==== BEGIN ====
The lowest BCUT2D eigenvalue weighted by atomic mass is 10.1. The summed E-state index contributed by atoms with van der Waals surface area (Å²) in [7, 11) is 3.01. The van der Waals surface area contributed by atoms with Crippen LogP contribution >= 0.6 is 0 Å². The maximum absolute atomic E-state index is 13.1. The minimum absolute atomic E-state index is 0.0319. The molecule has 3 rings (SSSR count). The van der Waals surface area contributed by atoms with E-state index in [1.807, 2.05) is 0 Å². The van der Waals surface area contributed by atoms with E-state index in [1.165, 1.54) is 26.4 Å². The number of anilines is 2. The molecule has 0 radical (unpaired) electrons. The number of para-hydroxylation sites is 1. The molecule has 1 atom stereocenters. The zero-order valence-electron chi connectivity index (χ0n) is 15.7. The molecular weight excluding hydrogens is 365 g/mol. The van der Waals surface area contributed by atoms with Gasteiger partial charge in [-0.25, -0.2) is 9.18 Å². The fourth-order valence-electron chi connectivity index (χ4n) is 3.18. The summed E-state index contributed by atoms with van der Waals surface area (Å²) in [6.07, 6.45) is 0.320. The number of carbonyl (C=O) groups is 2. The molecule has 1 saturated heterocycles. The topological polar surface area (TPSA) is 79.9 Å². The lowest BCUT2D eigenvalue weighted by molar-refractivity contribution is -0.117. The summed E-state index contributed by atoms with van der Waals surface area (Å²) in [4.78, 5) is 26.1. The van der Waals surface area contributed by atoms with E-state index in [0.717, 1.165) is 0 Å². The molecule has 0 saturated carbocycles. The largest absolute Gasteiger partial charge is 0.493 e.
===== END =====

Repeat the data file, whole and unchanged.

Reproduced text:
The lowest BCUT2D eigenvalue weighted by atomic mass is 10.1. The summed E-state index contributed by atoms with van der Waals surface area (Å²) in [7, 11) is 3.01. The van der Waals surface area contributed by atoms with Crippen LogP contribution >= 0.6 is 0 Å². The maximum absolute atomic E-state index is 13.1. The minimum absolute atomic E-state index is 0.0319. The molecule has 3 rings (SSSR count). The van der Waals surface area contributed by atoms with E-state index in [1.807, 2.05) is 0 Å². The van der Waals surface area contributed by atoms with E-state index in [1.165, 1.54) is 26.4 Å². The number of anilines is 2. The molecule has 0 radical (unpaired) electrons. The number of para-hydroxylation sites is 1. The molecule has 1 atom stereocenters. The zero-order valence-electron chi connectivity index (χ0n) is 15.7. The molecular weight excluding hydrogens is 365 g/mol. The van der Waals surface area contributed by atoms with Gasteiger partial charge in [-0.25, -0.2) is 9.18 Å². The fourth-order valence-electron chi connectivity index (χ4n) is 3.18. The summed E-state index contributed by atoms with van der Waals surface area (Å²) in [6.07, 6.45) is 0.320. The number of carbonyl (C=O) groups is 2. The molecule has 1 saturated heterocycles. The topological polar surface area (TPSA) is 79.9 Å². The lowest BCUT2D eigenvalue weighted by molar-refractivity contribution is -0.117. The summed E-state index contributed by atoms with van der Waals surface area (Å²) in [4.78, 5) is 26.1. The van der Waals surface area contributed by atoms with E-state index in [0.717, 1.165) is 0 Å². The molecule has 0 saturated carbocycles. The largest absolute Gasteiger partial charge is 0.493 e.